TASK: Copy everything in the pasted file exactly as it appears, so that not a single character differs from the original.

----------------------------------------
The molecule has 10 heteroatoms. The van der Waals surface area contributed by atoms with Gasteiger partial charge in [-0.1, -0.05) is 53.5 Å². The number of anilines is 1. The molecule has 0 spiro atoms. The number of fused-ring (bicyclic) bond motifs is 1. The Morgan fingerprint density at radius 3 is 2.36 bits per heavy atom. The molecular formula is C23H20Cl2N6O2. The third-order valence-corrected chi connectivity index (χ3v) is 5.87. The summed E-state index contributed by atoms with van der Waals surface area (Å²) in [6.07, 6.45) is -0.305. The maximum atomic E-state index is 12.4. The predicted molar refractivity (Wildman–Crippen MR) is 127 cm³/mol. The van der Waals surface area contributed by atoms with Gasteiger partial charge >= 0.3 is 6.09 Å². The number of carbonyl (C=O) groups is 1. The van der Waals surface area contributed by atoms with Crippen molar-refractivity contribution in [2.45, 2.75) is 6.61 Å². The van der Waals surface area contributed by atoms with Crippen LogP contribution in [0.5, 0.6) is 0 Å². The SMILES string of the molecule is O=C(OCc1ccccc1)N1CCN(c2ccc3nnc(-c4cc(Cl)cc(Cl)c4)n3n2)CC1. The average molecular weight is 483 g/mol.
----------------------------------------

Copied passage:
The molecule has 10 heteroatoms. The van der Waals surface area contributed by atoms with Gasteiger partial charge in [-0.1, -0.05) is 53.5 Å². The number of anilines is 1. The molecule has 0 spiro atoms. The number of fused-ring (bicyclic) bond motifs is 1. The Morgan fingerprint density at radius 3 is 2.36 bits per heavy atom. The molecular formula is C23H20Cl2N6O2. The third-order valence-corrected chi connectivity index (χ3v) is 5.87. The summed E-state index contributed by atoms with van der Waals surface area (Å²) in [6.07, 6.45) is -0.305. The maximum atomic E-state index is 12.4. The predicted molar refractivity (Wildman–Crippen MR) is 127 cm³/mol. The van der Waals surface area contributed by atoms with Gasteiger partial charge >= 0.3 is 6.09 Å². The number of carbonyl (C=O) groups is 1. The van der Waals surface area contributed by atoms with Crippen molar-refractivity contribution in [2.45, 2.75) is 6.61 Å². The van der Waals surface area contributed by atoms with Crippen LogP contribution in [0.5, 0.6) is 0 Å². The SMILES string of the molecule is O=C(OCc1ccccc1)N1CCN(c2ccc3nnc(-c4cc(Cl)cc(Cl)c4)n3n2)CC1. The average molecular weight is 483 g/mol.